These are worrying times for Scottish rugby, with the green shoots of recovery still hidden beneath a bed of multi-cultural moss.
Yes, perhaps if Rory Lamont had passed the ball more swiftly as he hared up the right wing, or if his brother on the other wing had gone lower in a tackle, then Scotland might have frightened England.
But as it was the men in blue conceded seven tries at Twickenham and simple tackles were missed. It was depressing.
Most damagingly, it is the Australian coach Matt Williams who has become the story and there is no joy in watching him squirm.
There are striking parallels with the treatment of his former football counterpart Berti Vogts who was ridiculed prior to his departure.
Williams is a sincere and likeable man who has found himself in charge of a team that is not winning. And as every game passes he looks older and more worried as it becomes increasingly apparent that some of his players have broken ranks to tell the outside world that he is losing support.
Former internationalists, such as Andy Irvine, Iain Morrison and Doddie Weir, are now lining up to cry for his removal. And his friends become fewer. The difficulty for coaches is that ultimately they keep or lose their jobs depending on their success rate.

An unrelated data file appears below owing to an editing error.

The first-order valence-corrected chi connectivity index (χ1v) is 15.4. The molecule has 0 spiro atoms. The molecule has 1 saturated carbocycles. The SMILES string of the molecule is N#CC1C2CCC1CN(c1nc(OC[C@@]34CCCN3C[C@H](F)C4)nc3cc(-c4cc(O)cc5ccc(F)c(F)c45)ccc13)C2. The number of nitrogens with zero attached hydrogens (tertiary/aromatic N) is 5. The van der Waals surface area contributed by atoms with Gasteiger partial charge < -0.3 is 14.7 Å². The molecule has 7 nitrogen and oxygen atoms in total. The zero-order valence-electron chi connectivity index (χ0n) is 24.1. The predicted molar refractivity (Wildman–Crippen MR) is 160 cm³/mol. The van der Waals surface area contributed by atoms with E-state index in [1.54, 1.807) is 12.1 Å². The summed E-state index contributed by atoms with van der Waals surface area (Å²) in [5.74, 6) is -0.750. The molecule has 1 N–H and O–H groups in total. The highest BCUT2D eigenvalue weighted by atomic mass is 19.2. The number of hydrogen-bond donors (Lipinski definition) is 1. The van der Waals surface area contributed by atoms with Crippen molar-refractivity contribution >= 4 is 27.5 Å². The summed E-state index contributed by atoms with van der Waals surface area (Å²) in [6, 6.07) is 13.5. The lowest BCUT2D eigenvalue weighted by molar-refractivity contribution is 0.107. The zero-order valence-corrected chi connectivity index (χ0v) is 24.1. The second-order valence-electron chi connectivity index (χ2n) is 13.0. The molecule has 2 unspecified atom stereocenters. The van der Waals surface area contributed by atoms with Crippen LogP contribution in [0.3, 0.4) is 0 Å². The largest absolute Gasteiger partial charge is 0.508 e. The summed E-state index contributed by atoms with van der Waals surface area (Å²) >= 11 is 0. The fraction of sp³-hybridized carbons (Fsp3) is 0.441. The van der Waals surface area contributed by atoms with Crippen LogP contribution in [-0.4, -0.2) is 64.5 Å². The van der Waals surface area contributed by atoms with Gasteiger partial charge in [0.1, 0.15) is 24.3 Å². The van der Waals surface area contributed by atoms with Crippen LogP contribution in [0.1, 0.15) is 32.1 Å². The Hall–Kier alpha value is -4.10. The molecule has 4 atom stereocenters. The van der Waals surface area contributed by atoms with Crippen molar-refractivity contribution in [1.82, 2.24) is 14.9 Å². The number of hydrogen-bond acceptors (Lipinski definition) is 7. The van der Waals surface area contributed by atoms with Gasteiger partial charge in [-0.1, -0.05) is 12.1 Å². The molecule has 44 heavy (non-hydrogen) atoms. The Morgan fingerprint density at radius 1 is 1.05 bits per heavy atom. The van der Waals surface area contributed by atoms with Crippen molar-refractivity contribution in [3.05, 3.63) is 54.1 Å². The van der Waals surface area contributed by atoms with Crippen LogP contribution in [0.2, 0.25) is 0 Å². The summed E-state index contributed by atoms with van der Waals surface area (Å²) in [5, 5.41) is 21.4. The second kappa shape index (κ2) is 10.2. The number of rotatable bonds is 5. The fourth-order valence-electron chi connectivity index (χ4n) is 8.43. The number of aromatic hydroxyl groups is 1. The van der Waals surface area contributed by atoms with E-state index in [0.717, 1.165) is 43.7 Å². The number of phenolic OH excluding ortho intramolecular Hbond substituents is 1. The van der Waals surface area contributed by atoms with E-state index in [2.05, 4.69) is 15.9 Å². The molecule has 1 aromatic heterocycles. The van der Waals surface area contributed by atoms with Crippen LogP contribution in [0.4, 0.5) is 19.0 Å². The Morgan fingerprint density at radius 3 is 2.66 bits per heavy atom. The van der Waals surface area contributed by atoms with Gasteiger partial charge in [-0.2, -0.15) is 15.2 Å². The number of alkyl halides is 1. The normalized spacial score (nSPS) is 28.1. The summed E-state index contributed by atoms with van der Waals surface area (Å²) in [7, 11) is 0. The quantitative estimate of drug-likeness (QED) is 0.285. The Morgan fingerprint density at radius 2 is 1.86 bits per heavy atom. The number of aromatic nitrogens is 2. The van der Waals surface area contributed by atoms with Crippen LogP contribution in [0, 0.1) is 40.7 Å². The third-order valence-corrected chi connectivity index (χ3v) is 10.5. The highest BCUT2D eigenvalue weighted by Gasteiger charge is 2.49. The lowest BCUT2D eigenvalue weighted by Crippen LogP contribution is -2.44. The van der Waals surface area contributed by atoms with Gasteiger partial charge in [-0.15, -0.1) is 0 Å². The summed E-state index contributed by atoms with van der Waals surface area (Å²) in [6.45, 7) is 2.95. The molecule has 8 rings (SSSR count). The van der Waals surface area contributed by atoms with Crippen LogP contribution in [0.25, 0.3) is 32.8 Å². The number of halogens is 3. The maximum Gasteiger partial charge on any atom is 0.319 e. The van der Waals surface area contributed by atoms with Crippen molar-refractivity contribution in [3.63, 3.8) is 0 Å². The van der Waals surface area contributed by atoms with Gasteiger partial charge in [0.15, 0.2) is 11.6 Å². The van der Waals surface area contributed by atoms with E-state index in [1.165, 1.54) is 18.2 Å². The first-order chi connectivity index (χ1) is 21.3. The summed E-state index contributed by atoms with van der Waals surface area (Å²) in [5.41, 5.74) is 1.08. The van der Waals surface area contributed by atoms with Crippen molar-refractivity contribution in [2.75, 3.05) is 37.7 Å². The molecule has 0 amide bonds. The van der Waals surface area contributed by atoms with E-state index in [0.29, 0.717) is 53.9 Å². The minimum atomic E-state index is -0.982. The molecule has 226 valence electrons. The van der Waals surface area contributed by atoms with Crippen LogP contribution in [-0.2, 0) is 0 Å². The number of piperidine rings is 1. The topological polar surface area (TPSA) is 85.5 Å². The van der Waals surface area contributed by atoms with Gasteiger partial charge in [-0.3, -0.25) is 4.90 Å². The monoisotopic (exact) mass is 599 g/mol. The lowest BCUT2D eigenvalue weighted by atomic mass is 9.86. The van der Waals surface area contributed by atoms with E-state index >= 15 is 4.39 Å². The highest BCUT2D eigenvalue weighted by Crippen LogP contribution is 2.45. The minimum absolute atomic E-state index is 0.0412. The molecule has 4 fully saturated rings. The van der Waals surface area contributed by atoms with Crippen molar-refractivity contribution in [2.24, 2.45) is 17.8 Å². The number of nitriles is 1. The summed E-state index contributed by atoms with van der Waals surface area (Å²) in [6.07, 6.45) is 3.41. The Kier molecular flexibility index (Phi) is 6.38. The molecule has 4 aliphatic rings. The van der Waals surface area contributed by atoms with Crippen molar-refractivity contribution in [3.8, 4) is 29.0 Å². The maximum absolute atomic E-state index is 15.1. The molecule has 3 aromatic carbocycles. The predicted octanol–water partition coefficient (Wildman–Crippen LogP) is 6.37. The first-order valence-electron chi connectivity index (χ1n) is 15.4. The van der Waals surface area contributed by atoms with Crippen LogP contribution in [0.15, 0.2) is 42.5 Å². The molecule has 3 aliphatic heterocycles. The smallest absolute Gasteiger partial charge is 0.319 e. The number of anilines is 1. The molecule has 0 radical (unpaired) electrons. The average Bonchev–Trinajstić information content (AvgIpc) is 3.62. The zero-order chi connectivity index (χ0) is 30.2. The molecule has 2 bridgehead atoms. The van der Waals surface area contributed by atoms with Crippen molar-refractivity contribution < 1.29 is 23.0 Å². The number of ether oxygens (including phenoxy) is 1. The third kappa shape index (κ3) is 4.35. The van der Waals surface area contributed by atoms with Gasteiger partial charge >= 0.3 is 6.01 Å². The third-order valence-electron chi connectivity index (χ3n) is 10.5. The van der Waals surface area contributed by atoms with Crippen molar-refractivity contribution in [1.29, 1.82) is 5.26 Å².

It is a very Scottish treatment of a foreigner who must have come to coach Scotland hoping to improve the team.
Williams' tactics do not appear to have worked
As it is, the tries-conceded and tries-scored statistics are both worse than last season. And if the only statistic that counts is the one that records the number of wins, then he has been mightily unsuccessful.
The three professional teams, Glasgow, Edinburgh and the Borders struggle in Europe when compared to English, Welsh and Irish sides, which makes Williams' latest statement that the Six Nations championships is winnable in a year's time all the stranger.
There are weaknesses in the Scottish team, especially in a midfield which can't boast the likes of an O'Driscoll or a Henson, but Scottish rugby teams have always had to fight against their inadequacies and play a brand of aggressive, fast rugby to make up for it.
This current Scottish team appears, as Gregor Townsend observed, to play at its best when counter attacking or ripping up the game plan.
We have been used to addressing our off-the-field problems. Now they moved onto the pitch itself. And the clamour for Williams to depart is bordering on the deafening. When the coach becomes the story the story usually ends sharply.